The topic for strand B this week was medieval humour, particularly in Chaucer’s “The Summoner’s Tale” and the Anglo-Irish poem The Land of Cokaygne. Both texts adopt a crude type of satirical humour, which at times seems to border on childishness. However, the context of the texts suggests an attempt to portray a dark message about the seriousness of vice. The profanity of The Land of Cokaygne is intrinsically linked to the piety of the texts beside it in Harley MS 913 . Likewise there is a juxtaposition of profanity and piety in The Canterbury Tales. The Land of Cokaygne takes the seven deadly sins and applies them to a paradisaical fantasy land in which the clergy operate under the controls of Vice. While some critics try to pinpoint the Irish monastery at the centre of the ridicule, it may also be suggested that the poem is more representative of every cleric than of an individual. Chaucer similarly ridicules the vice of the greedy friar in “The Summoner’s Tale”. “The Summoner’s Tale” follows a structure similar to that of the French fabliaux – a climaxical trick followed by poetic justice (Finlayson 457). It is part of the goliardic tradition of satire, originated by clerical students who were dissatisfied with the contradictions within the Church.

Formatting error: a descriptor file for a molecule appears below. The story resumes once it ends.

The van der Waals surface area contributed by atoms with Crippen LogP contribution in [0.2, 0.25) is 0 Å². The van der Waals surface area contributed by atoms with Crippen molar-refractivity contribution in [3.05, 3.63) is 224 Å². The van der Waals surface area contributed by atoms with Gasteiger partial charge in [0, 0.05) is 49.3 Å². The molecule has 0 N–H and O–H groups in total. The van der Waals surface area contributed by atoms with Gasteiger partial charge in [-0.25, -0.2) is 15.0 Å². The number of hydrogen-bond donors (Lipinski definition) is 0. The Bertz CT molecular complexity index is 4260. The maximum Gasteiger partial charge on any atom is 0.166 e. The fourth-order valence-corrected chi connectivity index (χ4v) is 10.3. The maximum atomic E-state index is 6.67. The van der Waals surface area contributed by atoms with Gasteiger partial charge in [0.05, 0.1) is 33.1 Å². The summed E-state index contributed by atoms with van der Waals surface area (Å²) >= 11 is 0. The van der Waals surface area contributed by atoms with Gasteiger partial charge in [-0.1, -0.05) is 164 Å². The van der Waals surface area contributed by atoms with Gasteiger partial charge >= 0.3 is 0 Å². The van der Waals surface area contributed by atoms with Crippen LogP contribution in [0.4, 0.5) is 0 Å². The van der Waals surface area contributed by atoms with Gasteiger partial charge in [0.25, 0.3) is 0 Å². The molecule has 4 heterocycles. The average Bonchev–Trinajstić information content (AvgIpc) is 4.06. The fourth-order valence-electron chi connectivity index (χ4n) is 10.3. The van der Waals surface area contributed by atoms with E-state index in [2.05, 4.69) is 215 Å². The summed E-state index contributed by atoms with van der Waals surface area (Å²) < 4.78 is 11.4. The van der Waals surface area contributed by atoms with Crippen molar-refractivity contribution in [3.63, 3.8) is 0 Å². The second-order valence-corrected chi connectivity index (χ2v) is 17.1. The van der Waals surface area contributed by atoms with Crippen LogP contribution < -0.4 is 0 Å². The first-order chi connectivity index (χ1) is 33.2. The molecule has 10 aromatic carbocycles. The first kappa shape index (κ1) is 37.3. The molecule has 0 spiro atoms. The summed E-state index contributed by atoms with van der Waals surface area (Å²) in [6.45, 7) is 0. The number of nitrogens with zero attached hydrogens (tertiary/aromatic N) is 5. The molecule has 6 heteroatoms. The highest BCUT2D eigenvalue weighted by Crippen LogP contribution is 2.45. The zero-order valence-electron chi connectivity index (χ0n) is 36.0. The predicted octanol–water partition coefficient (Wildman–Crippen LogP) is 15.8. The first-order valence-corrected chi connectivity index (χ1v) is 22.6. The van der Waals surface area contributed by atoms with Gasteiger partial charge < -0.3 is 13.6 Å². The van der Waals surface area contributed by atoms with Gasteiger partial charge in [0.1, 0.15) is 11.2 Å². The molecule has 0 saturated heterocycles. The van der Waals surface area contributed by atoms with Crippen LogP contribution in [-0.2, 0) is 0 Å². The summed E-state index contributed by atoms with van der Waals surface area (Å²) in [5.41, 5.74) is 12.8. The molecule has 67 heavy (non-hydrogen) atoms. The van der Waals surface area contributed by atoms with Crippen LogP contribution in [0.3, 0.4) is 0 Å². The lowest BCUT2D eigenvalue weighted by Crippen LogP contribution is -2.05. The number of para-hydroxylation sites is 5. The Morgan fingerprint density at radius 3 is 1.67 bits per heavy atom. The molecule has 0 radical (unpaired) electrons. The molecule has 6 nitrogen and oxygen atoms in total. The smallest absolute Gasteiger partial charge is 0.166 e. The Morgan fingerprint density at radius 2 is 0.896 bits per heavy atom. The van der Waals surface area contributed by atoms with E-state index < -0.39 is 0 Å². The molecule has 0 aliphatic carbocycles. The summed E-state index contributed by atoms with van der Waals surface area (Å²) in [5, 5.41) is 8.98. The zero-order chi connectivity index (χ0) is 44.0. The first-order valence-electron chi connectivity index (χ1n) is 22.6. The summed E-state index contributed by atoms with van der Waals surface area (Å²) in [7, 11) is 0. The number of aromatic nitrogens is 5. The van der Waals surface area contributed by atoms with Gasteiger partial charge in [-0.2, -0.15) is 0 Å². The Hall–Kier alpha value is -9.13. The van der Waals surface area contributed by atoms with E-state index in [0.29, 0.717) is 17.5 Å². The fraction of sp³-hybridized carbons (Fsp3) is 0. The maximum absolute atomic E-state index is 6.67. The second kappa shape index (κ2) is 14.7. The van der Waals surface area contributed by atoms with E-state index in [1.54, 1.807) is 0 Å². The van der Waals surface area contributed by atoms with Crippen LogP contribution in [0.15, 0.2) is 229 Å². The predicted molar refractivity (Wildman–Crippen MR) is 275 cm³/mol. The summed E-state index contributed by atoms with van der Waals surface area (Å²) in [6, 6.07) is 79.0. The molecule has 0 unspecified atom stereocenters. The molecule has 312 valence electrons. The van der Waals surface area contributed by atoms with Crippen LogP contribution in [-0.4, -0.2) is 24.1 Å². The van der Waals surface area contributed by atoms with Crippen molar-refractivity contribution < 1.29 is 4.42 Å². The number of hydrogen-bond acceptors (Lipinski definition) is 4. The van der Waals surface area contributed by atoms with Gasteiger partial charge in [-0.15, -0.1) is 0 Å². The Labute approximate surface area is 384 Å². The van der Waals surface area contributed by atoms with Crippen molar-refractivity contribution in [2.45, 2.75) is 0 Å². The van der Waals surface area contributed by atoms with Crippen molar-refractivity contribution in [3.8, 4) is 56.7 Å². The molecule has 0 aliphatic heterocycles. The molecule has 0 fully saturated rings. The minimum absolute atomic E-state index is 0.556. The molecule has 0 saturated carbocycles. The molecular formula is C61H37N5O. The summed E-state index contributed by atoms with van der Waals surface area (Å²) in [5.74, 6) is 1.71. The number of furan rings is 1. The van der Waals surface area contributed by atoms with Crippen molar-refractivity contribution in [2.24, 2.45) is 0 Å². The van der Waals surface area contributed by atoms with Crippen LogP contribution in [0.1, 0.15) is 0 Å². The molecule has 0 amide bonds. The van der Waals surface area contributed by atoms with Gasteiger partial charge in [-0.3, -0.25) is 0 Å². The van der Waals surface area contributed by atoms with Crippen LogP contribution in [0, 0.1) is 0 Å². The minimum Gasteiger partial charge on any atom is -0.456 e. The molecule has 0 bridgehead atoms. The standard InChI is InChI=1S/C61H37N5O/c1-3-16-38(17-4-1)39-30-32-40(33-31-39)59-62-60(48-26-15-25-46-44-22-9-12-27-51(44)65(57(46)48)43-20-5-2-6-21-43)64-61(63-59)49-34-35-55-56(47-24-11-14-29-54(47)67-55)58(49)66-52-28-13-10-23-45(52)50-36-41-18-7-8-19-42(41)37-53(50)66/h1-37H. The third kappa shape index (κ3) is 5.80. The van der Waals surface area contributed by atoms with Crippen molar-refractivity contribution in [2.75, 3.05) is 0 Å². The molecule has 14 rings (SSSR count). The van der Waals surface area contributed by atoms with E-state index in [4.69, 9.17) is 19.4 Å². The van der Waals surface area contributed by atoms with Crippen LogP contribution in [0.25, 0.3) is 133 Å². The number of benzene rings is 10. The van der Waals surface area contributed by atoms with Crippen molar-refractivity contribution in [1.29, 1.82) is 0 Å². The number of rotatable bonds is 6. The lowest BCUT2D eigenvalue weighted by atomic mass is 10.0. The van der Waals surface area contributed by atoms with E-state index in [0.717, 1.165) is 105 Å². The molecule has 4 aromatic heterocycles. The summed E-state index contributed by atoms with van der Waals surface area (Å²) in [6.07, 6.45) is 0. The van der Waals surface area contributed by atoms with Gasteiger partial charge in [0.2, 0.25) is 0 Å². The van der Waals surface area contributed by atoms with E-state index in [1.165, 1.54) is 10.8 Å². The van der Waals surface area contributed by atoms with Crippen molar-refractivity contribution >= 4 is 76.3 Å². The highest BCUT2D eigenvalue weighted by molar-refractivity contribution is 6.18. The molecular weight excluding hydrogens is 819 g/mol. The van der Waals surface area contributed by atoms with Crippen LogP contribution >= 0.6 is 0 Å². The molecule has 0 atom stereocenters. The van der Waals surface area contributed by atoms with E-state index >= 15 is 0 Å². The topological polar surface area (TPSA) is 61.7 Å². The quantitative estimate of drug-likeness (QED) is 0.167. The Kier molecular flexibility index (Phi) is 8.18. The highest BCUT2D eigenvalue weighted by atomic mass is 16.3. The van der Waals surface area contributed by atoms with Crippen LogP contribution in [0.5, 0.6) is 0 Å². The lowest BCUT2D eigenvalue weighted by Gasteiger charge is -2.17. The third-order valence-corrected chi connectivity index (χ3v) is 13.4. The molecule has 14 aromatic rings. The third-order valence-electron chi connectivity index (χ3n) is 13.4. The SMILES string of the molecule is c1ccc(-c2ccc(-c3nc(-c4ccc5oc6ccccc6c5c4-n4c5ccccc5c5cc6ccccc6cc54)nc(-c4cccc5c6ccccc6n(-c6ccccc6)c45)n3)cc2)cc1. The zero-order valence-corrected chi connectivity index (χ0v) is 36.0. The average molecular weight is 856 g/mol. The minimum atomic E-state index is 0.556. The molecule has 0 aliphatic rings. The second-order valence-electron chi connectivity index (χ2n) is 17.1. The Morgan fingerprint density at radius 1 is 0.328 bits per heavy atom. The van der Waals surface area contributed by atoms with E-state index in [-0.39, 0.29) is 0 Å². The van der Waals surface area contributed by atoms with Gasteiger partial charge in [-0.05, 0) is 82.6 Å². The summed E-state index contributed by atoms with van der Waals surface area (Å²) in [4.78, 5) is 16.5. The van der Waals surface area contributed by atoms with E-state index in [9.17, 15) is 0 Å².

Humorous literature did not originate in the middle ages. Jonathan Wilcox suggests that “Old Norse literature is full of it [humour]” (2). However, humour is more difficult to find in Anglo-Saxon literature, at a time when Benedictine rule forbade “violent laughter”. Wilcox also notes the similarity between the word for laughter, (h)leahtor, and that for sin, (h)leather (2). As with Middle English, humour in Anglo-Saxon texts often appears in unexpected forms such as the maginalia and illustrations of religious texts. It is possible that humour was employed as a pedagogic strategy, which would explain its position within such pious texts. The examination of medieval humour can reveal a lot about the society in which it was produced.
Finlayson, John. “Chaucer’s “Summoner’s Tale”: Flatulence, Blasphemy, and the Emperor’s Clothes.” Studies in Philology 104.4 (2007): 455-7
Wilcox, Jonathan, ed. Humour in Anglo-Saxon Literature. Rochester, NY: D.S. Brewer, 2000. Print.